|Holmes, Brian - UNIVERSITY OF WISCONSIN|
Submitted to: Wisconsin Forage Council Proceedings
Publication Type: Proceedings
Publication Acceptance Date: January 27, 1999
Publication Date: N/A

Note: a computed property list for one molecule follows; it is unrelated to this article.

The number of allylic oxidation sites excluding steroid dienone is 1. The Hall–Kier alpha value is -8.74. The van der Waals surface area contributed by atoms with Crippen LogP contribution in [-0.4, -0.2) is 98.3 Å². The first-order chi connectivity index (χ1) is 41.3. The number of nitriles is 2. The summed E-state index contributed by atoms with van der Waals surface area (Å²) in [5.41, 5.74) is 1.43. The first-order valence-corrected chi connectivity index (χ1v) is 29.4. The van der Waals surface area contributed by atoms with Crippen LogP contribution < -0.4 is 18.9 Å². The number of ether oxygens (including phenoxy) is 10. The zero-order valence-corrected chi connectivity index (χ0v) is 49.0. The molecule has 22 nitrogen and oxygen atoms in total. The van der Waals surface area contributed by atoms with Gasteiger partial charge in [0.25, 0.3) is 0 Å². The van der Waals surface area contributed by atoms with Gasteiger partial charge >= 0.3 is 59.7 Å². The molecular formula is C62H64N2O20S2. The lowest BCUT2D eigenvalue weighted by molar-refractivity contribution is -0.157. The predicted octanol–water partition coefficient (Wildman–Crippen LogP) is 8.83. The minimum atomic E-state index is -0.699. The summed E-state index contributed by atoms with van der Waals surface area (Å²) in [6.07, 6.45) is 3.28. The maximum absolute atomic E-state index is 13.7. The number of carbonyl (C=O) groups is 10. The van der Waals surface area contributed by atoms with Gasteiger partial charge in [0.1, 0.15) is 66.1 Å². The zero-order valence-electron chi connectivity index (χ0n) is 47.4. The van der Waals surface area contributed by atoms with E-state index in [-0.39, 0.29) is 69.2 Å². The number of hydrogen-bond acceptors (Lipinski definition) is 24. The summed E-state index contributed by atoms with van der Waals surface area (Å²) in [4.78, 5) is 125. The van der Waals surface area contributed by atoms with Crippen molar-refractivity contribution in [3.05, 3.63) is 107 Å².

Technical Abstract: Spoilage losses in bunker silos can be minimized by attaining a high silage density. Earlier work found that tractor weight and packing time per ton as fed were important factors. However, these factors only explained a small portion of the variation in density across silos. In this study, core samples to measure density were taken from over 160 bunker silos on commercial farms. In addition, farmers were surveyed relative to their packing practices. Information requested from farmers included: number of packing tractors, tractor weight, number of tires per tractor, tire pressure, tire condition, number of drive wheels, silage delivery rate, packing time per day, harvest time per day, filling time, filling technique, initial layer thickness, silo dimensions, maximum silage height, crop, crop maturity, and theoretical length of cut. These factors were then correlated with measured dry matter densities. Preliminary results indicate ethat dry matter density was positively correlated with total packing tractor weight and inversely correlated with the initial depth of the crop when spread in the silo. Self-compaction was evident in that taller silos had higher densities. Packing time per ton was poorly correlated with density, but this may have been due to a negative correlation between packing tractor weight and packing time per ton. Use of rear duals or all duals on packing tractors appeared to have little effect on density. Other factors such as tire pressure, crop and average particle size did not appear significantly correlated with density.